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Re: MS Chap v2 analysis
From: burtonr () CITRIX COM (Burton Rosenberg)
Date: Wed, 7 Jul 1999 18:15:37 -0400

the parallel structure of generating the challenge response (function
ChallengeResponse() in
www.ietf.org/internet-drafts/draft-ietf-pppext-mschap-v2-03.tex) cuts down
the strength of
the PasswordHash from 16 to 14 bytes.

this should have been addressed in version 2.

given challenge C of 8 bytes (or the "hidden challenge" of version 2),
password hash P of 16 bytes,
the response is:
  < DES_{P1} ( C ) | DES_{P2}(C) | DES_{P3}( C ) >
where, P1 is the first 7 bytes of P, P2 is the second 7 bytes of P, and P3
is the last 2 bytes
of P followed by 5 bytes of zeros.

Break P3 by solving C' = DES_X( C ) for X given known C and C' by brute
force over small number
( 2^16 ) of possibilities for X. This gives the last two bytes of P.



-----Original Message-----
From: Paul Leach [SMTP:paulle () MICROSOFT COM]
Sent: Wednesday, July 07, 1999 4:56 AM
Subject:      MS Chap v2 analysis

In the recently published paper on PPTPv2
(http://www.counterpane.com/pptpv2-paper.html), you state

"5 Analysis of MS-CHAPv2
We do not know why Microsoft chose such a complicated protocol, since this
is not stronger than the following:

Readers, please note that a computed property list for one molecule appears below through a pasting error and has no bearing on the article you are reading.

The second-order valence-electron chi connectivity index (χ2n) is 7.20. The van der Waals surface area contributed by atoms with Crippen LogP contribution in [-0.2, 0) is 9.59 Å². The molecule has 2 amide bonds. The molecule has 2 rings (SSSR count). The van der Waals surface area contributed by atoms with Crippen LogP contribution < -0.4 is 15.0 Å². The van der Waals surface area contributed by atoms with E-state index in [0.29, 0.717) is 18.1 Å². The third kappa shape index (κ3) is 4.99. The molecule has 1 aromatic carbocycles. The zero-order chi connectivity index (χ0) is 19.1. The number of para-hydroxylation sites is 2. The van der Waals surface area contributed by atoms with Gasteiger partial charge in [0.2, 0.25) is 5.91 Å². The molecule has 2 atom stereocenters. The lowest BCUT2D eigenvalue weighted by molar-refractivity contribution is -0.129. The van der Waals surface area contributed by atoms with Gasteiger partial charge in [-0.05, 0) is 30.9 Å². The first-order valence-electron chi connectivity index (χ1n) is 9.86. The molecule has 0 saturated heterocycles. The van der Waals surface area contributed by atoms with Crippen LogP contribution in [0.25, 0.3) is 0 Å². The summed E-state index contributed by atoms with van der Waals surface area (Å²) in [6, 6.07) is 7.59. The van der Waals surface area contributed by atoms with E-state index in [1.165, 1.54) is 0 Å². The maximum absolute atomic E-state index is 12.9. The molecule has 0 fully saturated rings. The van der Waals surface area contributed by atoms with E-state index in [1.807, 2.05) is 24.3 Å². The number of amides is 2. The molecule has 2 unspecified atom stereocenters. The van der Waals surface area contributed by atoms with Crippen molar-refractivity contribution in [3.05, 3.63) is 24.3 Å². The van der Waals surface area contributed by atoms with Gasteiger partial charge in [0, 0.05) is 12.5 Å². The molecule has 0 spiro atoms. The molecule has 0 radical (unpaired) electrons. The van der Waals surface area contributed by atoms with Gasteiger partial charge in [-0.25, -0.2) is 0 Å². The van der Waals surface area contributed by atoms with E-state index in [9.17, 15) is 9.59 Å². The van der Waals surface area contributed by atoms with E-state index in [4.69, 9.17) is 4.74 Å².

The Server sends the Client an 8-byte challenge.
The Client encrypts the 16-byte local password hash with an 8-byte
and sends the Server the 24-byte response, an 8-byte challenge of its own,
and the username.
The Server sends a pass/fail packet with a 24-byte response to the
challenge, which is the user's password-hash-hash encrypted with the
Client's 8-byte challenge."

In fact, the above protocol is considerably weaker than MSCHAPv2.

1. It is subject to a chosen plaintext attack by the server, or by an
attacker. A rogue server can always use a constant challenge (or the
attacker can modify the server's challenge), and precompute a table of
responses for any list of passwords it chooses, making finding the user's
password a mere table lookup. That's because, in this protocol, the
is independent of the username and the client, and depends only on the
password and the server's challenge.

In contrast, MSCHAPv2 creates a challenge by hashing a nonce chosen by the
client with one chosen by the server -- thus neither gets to control what
the challenge is. (Does this clarify your confusion in section 3.1?)

2. Any eavesdopper can recover the local password hash, since it is
encrypted with the server's 8 byte challenge, which was sent in the clear.
This means it can masquerade as the user.

3. Any eavesdropper can recover the user's password-hash-hash, since it is
encrypted with the client's 8 byte challenge, which was sent in the clear.
Once the eavesdropper has the user's password-hash-hash, it can "mutually
authenticate" to that user.

[OK, let's assume that you got steps 2 & 3 reversed -- you meant to say
the challenge was encrypted by the hash (or hash-hash).]

4. It is subject to a chosen plaintext attack by an active attacker on the
mutual authentication step, leading to a precomputed table lookup attack
the password-hash-hash.

The MSCHAPv2 mutual authentication step, by incorporating the client's
response (which is a function of both client's and server's nonce), does
let the client control the server's response, which otherwise would only
depend on the password.


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